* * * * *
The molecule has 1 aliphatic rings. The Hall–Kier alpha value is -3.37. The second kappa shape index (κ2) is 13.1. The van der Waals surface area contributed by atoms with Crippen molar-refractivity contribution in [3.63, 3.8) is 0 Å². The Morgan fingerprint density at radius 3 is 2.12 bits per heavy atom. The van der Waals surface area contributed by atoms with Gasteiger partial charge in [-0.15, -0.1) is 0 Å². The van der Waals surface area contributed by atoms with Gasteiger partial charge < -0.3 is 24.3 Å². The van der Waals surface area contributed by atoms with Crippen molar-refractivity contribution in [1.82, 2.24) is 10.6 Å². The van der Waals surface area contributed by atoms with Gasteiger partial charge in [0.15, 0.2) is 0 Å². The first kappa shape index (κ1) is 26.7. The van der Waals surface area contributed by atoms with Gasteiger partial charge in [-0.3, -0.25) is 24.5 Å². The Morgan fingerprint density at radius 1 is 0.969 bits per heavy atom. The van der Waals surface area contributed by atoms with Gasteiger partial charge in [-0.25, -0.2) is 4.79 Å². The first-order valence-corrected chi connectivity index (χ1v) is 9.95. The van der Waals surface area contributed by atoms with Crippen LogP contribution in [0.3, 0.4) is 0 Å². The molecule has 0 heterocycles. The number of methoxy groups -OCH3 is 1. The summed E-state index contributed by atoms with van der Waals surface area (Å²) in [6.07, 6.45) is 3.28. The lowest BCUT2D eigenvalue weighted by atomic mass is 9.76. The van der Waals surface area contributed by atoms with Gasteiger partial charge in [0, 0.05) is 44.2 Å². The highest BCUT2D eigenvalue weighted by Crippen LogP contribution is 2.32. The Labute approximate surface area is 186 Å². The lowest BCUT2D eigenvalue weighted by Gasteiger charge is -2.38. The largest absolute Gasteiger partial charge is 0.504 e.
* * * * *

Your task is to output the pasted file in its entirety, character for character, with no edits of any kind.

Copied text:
The molecule has 1 aliphatic rings. The Hall–Kier alpha value is -3.37. The second kappa shape index (κ2) is 13.1. The van der Waals surface area contributed by atoms with Crippen molar-refractivity contribution in [3.63, 3.8) is 0 Å². The Morgan fingerprint density at radius 3 is 2.12 bits per heavy atom. The van der Waals surface area contributed by atoms with Gasteiger partial charge in [-0.15, -0.1) is 0 Å². The van der Waals surface area contributed by atoms with Gasteiger partial charge < -0.3 is 24.3 Å². The van der Waals surface area contributed by atoms with Crippen molar-refractivity contribution in [1.82, 2.24) is 10.6 Å². The van der Waals surface area contributed by atoms with Gasteiger partial charge in [0.15, 0.2) is 0 Å². The first kappa shape index (κ1) is 26.7. The van der Waals surface area contributed by atoms with Gasteiger partial charge in [-0.3, -0.25) is 24.5 Å². The Morgan fingerprint density at radius 1 is 0.969 bits per heavy atom. The van der Waals surface area contributed by atoms with Gasteiger partial charge in [-0.25, -0.2) is 4.79 Å². The first-order valence-corrected chi connectivity index (χ1v) is 9.95. The van der Waals surface area contributed by atoms with Crippen LogP contribution in [0.3, 0.4) is 0 Å². The molecule has 0 heterocycles. The number of methoxy groups -OCH3 is 1. The summed E-state index contributed by atoms with van der Waals surface area (Å²) in [6.07, 6.45) is 3.28. The lowest BCUT2D eigenvalue weighted by atomic mass is 9.76. The van der Waals surface area contributed by atoms with Gasteiger partial charge in [0, 0.05) is 44.2 Å². The highest BCUT2D eigenvalue weighted by Crippen LogP contribution is 2.32. The Labute approximate surface area is 186 Å². The lowest BCUT2D eigenvalue weighted by Gasteiger charge is -2.38. The largest absolute Gasteiger partial charge is 0.504 e.